From Porter Stansberry in The S&A Digest:
In today's Friday Digest
… a message I doubt you will ever forget. And a message that's unlike anything you've read from me in a long, long time…
Stansberry & Associates and I, in particular, have become well-known in financial circles for doom-and-gloom-type themes. That's mainly because our professional lives as financial writers and analysts happened to correspond with the largest speculative bubbles in history.
As a result, I spent most of my 30s writing about one disaster or another that was absolutely
going to happen… from the collapse of MCI-WorldCom and the dot-com/telecom bubble… to the mortgage/housing bubble… and to today's sovereign-debt bubble (which, by the way, is the largest and most dangerous bubble yet… by a wide margin).
Here's the thing… I'm not a pessimist. Not at all. What I know about human history and the evolution of technology makes me unbelievably
optimistic about my future and the future of my children. I have no doubt that the next 25 years will contain the greatest creation of wealth in human history. All around the world, technology is allowing people to move from the Stone Age into the Computer Age. The growth potential for humanity has never been greater. And I believe it will accelerate.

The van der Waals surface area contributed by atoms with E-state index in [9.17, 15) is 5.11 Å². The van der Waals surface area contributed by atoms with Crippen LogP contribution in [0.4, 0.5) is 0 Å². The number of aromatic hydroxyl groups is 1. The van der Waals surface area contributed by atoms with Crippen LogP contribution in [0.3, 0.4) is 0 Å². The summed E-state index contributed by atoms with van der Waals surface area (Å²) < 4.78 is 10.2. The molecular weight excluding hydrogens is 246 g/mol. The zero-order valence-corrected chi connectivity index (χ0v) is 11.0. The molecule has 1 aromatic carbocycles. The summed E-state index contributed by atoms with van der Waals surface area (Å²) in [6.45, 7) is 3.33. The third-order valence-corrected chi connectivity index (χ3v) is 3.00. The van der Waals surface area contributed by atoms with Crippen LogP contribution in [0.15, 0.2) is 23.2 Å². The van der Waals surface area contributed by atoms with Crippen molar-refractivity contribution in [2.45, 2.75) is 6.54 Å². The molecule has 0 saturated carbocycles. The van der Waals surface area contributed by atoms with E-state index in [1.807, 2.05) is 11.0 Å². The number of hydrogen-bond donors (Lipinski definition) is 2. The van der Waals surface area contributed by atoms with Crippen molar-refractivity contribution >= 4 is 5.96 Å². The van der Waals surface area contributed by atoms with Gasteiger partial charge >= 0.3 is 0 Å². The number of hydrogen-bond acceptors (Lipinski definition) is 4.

Please… take a moment to watch this video
, which was published yesterday by Google. I've been writing for the last year or so about the future of computing – how computers will come to greatly augment human sensory perception and human action. We call the companies involved in this latest expansion of computing "Sensory Masters." This video gives you a peek into this new world. And by the way, all the technologies in this video exist right now. This isn't science fiction.
The video shows an application for computer-assisted vision… a kind of vision that allows you to communicate across the world with your voice… to record perfect memories with your eyes… and to access information directly from the Internet with what seems like only your mind. And this is only the beginning.
To learn more about what's possible with these kinds of new technologies, I strongly suggest reading two science-fiction books: Daemon
, both written by Daniel Suarez. Yes, these books are fiction… but they point toward the future of computer-assisted life.
These new technologies will continue to change our world at an ever-accelerating pace. They will create demand for additional global bandwidth, computer storage, and computer processors… demand we can't even imagine today. And we're helping our subscribers follow the best ways to make money in these trends in our newsletters. So please, don't ever mistake us for pessimists.
Now… just because we believe the future will be better than we can imagine doesn't mean we're not still very concerned about the finances of the U.S. government. And it doesn't mean I'm not still convinced that the U.S. dollar will lose its status as the world's reserve currency. It doesn't mean I doubt pain and trouble await millions of Americans who still don't understand the absurd risks our leaders are taking with our financial system.